The presence of bats in a property or a house is a nuisance that nobody wants to face. They can easily enter a property, live in large colonies, leaving behind large amounts of

droppings and urine, and can even act as carriers of various disease-causing pathogens.

Close up of Flying Pipistrelle bat
Close up of Pipistrelle bat (Pipistrellus pipistrellus) flying on attic of church in darkness

Where do Bats Prefer to Live?

Bats prefer secluded, dark areas where they are safe from harsh weather conditions and predators. Bats typically roost at high places, such as attics. They can enter a property through a crack or orifice as small as 5 inches, usually near chimneys. They can even travel through pipes or walls looking for a suitable place to live. If you tend to find a single bat somewhere in your house, it is likely that you have an entire colony living in your house.

Bats are really quiet creatures. You might not find out that there are colonies of them in your home until they have been there for a while.

Signs of a Bat Infestation

An obvious sign of bat infestation is the presence of a guano in the house. Bats leave behind fecal droppings at the entrance to the roost area that can stick on walls, porches, windowsills, or on regions below the entrance to the roost. Guano is similar in appearance to mouse droppings however, they can be larger in size. Check your porch and attic for droppings. You might also observe bat urine strains on the ceiling or walls.

Bats are nocturnal in nature and leave the roost to hunt at night. You will hear scratching or light squeaking sounds coming from the attic, walls or chimney as they crawl out of the roost at sunset and return at sunrise. Since bats tend to be quiet, therefore you might not hear them unless a loud noise scares an entire colony of them.

You might observe rub marks on the outside of your home, especially around areas with holes or cracks. Bats leave such marks when they enter or leave a property.

If you tend to notice any one of these signs and want to get an accurate estimate of how many bats are residing in your home, you can search for them at night. Sit outside your house and wait for the bats to leave at dusk. This will also help you figure out where their entry and exit point is.

People are often frightened of a bat stuck in their basement, attic or a back bedroom. Finding bats inside your property is not a pleasant experience. However, this is really common.

Colonies of bats can become extremely large. Since they tend to sleep all day long, it can be difficult to know for sure if you have a bat infestation. Following are a few things that one should be aware of:

Finding a Bat in Your House

Bat colonies roost especially in places that are situated high up, such as in an attic. However, occasionally, a couple of bats will follow a small wall cavity or a pipe in order to find a space to sleep.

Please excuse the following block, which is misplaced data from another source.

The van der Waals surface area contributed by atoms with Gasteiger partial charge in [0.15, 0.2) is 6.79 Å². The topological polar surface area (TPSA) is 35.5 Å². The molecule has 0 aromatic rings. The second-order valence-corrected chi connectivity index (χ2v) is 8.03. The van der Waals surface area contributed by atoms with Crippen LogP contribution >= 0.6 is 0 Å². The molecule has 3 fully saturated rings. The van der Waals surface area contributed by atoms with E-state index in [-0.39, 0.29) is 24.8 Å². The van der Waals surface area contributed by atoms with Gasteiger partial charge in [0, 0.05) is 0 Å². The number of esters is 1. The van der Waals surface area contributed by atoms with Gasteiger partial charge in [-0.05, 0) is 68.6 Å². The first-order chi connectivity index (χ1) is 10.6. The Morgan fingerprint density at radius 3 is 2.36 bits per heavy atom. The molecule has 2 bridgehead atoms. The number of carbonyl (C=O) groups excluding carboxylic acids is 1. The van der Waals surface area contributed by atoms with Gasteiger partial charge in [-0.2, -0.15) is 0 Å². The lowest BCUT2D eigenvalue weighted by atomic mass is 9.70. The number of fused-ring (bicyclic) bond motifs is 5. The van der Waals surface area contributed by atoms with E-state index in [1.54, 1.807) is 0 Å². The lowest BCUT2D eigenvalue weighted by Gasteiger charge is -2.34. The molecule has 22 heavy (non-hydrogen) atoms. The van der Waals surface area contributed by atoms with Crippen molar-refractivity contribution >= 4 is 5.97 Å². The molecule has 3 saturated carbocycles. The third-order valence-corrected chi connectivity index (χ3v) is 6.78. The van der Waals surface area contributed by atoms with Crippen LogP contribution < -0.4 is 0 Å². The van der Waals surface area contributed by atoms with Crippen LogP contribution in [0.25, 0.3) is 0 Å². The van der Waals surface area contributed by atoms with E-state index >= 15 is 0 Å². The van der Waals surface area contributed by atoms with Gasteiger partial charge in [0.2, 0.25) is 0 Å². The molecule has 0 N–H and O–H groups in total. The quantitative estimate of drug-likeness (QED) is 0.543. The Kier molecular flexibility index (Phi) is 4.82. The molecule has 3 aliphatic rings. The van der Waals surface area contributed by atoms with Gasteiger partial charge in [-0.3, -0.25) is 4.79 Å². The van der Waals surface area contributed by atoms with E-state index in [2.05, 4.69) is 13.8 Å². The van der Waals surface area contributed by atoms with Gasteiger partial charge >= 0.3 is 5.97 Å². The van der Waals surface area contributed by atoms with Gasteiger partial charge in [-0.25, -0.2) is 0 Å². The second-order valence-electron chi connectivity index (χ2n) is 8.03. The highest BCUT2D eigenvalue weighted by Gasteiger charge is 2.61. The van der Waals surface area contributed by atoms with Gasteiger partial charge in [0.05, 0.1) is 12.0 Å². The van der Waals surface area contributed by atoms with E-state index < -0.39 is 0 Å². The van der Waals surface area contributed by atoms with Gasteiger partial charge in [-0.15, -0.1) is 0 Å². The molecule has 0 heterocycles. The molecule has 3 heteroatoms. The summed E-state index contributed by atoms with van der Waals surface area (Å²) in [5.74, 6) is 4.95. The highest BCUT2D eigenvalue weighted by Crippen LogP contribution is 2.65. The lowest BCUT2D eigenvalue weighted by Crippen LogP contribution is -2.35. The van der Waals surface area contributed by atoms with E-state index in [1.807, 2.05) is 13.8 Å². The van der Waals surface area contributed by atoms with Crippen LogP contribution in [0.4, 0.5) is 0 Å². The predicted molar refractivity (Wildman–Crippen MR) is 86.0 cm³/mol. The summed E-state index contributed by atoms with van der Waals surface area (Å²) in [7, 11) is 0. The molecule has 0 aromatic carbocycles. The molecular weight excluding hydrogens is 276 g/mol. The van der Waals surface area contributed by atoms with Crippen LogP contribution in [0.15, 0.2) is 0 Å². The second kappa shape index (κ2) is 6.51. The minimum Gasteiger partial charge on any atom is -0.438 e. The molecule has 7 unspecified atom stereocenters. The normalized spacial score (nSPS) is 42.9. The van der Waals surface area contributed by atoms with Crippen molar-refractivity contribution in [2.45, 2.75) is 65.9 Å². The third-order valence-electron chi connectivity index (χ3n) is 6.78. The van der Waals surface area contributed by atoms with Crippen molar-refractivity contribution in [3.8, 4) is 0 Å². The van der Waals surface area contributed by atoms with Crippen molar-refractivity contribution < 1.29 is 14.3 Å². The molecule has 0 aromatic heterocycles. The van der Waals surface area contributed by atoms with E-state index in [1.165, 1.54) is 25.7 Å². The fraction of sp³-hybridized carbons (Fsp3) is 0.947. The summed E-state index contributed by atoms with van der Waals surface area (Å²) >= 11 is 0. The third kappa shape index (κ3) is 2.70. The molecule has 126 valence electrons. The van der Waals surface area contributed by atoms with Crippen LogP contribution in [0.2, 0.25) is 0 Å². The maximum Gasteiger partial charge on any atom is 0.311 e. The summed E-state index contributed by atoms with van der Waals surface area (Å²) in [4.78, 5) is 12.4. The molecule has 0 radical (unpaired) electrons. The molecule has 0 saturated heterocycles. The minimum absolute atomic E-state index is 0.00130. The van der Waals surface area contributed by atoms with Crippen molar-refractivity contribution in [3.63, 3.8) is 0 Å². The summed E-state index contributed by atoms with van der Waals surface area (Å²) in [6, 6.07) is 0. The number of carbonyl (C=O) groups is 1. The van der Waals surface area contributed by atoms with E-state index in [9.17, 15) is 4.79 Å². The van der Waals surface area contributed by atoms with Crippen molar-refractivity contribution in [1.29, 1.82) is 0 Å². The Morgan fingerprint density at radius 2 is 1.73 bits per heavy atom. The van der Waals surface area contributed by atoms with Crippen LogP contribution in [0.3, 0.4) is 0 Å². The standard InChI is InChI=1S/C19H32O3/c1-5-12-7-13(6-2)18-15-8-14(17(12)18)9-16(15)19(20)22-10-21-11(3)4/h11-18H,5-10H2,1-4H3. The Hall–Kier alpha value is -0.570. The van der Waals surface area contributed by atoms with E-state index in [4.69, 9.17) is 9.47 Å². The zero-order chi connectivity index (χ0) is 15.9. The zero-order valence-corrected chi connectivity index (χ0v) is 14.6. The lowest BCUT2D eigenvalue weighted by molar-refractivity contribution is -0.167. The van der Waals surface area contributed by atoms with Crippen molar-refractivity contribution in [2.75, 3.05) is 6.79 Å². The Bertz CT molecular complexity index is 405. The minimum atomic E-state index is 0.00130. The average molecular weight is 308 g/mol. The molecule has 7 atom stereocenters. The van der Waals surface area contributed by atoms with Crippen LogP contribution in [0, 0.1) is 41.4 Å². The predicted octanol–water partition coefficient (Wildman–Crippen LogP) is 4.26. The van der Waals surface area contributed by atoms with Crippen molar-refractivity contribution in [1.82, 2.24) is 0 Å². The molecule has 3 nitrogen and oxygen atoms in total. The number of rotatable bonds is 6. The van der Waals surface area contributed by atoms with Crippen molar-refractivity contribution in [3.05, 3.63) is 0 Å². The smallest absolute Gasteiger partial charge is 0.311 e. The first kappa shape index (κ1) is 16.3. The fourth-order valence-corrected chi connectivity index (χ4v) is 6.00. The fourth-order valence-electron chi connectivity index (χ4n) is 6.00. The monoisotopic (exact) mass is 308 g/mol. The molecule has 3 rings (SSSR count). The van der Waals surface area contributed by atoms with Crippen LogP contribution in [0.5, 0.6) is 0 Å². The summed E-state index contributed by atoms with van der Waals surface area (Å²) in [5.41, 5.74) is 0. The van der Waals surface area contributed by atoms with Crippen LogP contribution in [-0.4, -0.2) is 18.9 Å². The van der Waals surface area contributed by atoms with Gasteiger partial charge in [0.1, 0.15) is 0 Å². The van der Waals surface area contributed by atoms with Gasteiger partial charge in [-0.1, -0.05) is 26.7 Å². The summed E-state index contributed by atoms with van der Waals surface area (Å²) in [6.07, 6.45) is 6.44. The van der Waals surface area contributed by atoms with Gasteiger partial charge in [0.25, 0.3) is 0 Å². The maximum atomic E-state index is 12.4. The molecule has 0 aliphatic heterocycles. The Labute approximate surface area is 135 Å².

Hearing Bats Fluttering in Your Walls

Bats are nocturnal with respect to their feeding habits and tend to leave their roost at night-time to feed. You are likely to hear bats only if they are residing in your walls, or when an entire colony gets disturbed due to some loud noise. 

Bats make screeching noises and you might hear them scratching and crawling at dawn and dusk when they wake up or return to the roost. In some cases, people can have more than 600 bats living in the walls of their houses but the only time they could be heard was when the refrigerator door gets slammed or somebody pounds on the wall to wake them up. This indicates that they are way quieter than one would imagine.

Bat Droppings on Walls or Windowsills

Bats are a species of habit. They tend to roost together at the same place every year. Another thing you can count on is that these winged mammals leave fecal droppings on the exit and entrance points to their roost area each night. These droppings accumulate on a windowsill, wall, porch, or other places exactly below the place from where the bats enter your home. Bat droppings, known as Guano, resemble mouse droppings. Thoroughly inspect the windows in your attic for visible droppings. Also, check out any obvious orifices on the outside from where bats are getting in and out. It is likely to be up high. However if the bat colony tends to be large, then the guano will be hard to miss.

Should Bats be Left Alone? 

Legally, bats are protected under British law, therefore destroying a bat colony in order to build a house could land you in big trouble. But that’s not all. Besides being protected by law, there are several other reasons why bats should be left alone in peace.

  • Bats and Science

Bats are a very diverse species. They are the second largest number of species in the order Mammalia, with rodents having the largest number of species. This diversity provides great insight into how different species acclimatize to various habitats and come to occupy different niches. This also highlights vital parallels with animal behaviors from other classes and orders.

They are also crucial in the primary way that a number of microbats navigate, communicate and effectively visualize their environment through echolocation. This means that they are always giving out valuable information about the way they understand, perceive and communicate with the world. This provides unique data to scientists and researchers all around the globe.